When an established company looks beyond its own ranks for new leadership, it's often a sign of major problems within.
And so it may be with Owens-Illinois, Inc.'s hiring of Steven R. McCracken, who will become president and chief executive officer effective next Thursday and chairman in May.
What does it say about Owens-Illinois that it looked elsewhere for its new top executive? A well run company has a succession plan that cultivates and promotes its leadership from within, and indeed, over the years, that has been the Owens-Illinois approach.
Insiders built and sustained this once great company. Many strong, competent, and confident executives moved up through the ranks - men such as William E. Levis, J. Preston Levis, Raymon Mulford, Edwin Dodd, and Robert Lanigan.
In fact, Mr. McCracken's predecessor, Joseph Lemieux, had 42 years with the company when he retired Dec. 31, the last 13 as CEO. Mr. Lemieux was intimately familiar with the glass and plastic container industry and Toledo's place in it.
Mr. McCracken, however, has spent his entire 29-year career at E.I. DuPont, and will have to learn Owens-Illinois' business.
It's a sad reality for Toledo that Owens-Illinois is no longer the redoubtable corporate grande dame it once was. Toledoans of another era who traveled the world welled with pride when they heard Owens-Illinois mentioned with respect and admiration. So great was the regard that Mr. Dodd was appointed chairman of the United States Chamber of Commerce in 1983 for one year just before his retirement.
This was Toledo's great international company, a firm which not only earned a global reputation but maintained an abiding and enduring relationship with Toledo's downtown.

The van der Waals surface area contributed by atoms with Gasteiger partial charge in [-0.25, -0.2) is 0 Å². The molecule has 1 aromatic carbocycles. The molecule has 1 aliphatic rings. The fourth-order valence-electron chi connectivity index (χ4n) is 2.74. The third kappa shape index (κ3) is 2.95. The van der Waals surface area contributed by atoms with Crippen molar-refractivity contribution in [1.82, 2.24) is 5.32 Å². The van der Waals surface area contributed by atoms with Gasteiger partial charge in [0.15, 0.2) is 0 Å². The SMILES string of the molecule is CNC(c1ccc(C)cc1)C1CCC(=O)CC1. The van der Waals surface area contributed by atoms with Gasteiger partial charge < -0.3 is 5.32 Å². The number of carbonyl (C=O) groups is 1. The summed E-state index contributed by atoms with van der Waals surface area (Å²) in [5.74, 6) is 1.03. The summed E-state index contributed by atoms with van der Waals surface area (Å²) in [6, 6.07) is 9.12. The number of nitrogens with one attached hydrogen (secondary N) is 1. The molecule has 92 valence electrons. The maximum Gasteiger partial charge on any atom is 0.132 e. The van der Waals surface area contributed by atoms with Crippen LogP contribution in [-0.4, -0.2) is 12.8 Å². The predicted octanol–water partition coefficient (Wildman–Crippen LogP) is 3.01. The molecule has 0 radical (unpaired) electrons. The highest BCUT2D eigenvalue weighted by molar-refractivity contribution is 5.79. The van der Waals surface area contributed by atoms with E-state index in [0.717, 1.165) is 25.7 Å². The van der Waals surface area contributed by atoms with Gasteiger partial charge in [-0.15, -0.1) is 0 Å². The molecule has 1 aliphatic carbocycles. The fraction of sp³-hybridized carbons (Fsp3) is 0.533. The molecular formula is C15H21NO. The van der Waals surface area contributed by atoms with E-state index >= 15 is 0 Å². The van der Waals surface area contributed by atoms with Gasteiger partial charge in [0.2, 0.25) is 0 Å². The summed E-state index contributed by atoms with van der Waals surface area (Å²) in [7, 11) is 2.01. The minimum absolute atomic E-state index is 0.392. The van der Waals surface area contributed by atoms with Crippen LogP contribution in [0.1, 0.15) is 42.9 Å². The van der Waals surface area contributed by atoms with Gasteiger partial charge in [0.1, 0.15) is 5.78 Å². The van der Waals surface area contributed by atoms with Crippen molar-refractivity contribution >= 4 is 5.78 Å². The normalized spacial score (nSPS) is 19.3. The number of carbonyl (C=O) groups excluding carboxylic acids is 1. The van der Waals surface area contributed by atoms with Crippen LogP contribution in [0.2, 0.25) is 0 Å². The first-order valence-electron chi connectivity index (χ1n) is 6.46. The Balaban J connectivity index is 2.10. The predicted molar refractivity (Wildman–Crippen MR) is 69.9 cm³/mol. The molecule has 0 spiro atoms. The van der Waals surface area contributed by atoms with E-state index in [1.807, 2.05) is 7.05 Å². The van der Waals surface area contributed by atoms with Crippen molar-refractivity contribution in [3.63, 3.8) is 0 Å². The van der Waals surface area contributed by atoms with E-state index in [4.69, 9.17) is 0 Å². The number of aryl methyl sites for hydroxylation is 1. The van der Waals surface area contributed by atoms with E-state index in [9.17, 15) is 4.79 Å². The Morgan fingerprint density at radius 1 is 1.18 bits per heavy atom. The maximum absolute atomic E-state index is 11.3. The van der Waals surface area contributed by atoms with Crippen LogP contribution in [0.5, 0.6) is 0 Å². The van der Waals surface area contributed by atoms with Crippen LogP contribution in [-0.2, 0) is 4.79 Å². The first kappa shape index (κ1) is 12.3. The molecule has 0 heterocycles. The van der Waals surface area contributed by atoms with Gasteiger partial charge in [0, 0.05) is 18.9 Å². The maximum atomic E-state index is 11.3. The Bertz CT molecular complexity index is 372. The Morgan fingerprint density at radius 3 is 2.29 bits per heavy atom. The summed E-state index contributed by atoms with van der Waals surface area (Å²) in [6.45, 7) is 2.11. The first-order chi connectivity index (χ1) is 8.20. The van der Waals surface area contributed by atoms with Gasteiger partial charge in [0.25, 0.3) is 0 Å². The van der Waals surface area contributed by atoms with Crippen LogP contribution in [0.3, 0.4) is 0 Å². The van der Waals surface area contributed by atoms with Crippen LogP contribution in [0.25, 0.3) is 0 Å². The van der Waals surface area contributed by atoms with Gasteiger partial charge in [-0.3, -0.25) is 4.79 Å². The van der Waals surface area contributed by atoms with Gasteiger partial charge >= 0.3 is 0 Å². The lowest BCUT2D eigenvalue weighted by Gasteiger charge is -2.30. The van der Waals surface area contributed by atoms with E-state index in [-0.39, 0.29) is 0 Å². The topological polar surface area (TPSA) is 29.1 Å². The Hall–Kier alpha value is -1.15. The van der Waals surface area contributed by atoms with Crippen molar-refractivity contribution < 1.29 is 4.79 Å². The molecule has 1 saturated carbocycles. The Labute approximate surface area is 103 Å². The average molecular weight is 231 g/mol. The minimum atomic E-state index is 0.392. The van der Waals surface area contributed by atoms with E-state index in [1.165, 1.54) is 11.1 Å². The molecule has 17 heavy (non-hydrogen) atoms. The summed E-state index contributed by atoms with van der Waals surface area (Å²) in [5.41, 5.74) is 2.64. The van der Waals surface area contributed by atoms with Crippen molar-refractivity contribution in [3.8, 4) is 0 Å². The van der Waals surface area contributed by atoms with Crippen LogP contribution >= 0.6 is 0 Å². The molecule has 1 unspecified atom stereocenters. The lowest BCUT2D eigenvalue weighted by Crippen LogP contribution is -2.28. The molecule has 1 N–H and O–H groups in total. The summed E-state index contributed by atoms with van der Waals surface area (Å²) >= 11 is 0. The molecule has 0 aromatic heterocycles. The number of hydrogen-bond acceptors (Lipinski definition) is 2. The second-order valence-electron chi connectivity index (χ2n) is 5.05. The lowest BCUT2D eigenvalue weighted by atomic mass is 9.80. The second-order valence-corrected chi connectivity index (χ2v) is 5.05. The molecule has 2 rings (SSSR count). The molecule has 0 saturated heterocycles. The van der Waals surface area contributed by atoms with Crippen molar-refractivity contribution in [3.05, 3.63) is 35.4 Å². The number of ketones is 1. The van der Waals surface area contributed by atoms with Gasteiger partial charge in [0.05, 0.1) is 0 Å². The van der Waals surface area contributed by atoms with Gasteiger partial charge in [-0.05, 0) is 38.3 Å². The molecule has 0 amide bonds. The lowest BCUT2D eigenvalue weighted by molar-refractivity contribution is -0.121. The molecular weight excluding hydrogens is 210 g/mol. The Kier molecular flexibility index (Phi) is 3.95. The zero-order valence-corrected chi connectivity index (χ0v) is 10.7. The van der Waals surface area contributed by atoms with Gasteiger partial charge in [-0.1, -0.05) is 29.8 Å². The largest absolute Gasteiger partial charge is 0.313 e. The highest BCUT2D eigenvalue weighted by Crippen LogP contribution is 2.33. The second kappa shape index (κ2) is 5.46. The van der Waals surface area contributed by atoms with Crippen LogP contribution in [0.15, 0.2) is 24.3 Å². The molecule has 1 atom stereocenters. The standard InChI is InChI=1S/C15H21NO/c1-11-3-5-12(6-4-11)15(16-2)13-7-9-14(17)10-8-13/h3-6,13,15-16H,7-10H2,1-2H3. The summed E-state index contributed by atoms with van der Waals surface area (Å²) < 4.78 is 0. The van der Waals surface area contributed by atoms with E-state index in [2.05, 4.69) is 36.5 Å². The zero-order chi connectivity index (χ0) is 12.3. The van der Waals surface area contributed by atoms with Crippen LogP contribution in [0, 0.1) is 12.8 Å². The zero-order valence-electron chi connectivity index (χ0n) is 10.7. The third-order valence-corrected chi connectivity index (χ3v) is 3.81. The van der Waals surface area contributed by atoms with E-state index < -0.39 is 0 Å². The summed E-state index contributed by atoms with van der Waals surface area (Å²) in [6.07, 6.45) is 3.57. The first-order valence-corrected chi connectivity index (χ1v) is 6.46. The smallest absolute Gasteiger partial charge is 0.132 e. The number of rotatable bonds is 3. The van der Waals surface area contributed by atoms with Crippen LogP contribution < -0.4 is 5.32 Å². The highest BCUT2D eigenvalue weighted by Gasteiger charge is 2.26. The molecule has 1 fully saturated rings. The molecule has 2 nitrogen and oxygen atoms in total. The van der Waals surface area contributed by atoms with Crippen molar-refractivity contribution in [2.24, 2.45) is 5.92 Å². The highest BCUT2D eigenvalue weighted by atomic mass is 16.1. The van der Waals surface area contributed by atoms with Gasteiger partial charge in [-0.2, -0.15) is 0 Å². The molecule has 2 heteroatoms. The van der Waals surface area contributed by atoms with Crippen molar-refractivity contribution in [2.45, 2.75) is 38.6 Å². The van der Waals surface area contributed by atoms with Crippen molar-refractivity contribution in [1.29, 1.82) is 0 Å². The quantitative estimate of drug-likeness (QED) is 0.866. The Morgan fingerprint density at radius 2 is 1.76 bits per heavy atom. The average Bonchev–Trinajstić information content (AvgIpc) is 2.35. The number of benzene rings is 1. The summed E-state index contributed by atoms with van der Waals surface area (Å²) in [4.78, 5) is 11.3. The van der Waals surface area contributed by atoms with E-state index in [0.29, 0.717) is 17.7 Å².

Owens-Illinois has many stakeholders, including its shareholders and employees. But an equal stakeholder is its headquarters city.
That is the history that we hope Mr. McCracken quickly comes to appreciate and understand.
The company should put to rest the perpetual rumors about a move to Perrysburg or anywhere else and commit to keeping its headquarters in its big blue skyscraper at One Seagate. The city would be greatly harmed, both in prestige and economically, if Owens-Illinois were to move elsewhere.
Owens-Illinois has been a leading corporate citizen in this community since its arrival, contributing mightily to Toledo's welfare since 1929. The best way to sustain that relationship is to retain its company headquarters downtown and not flirt with the trendy corporate notion in recent years to relocate to a so-called "campus" environment.
Certainly we wish Mr. McCracken well in his challenging assignment. We hope, along with the rest of the community, that Owens-Illinois can become truly great once again, and that the company is correct in its determination that he is the man to help make it happen.
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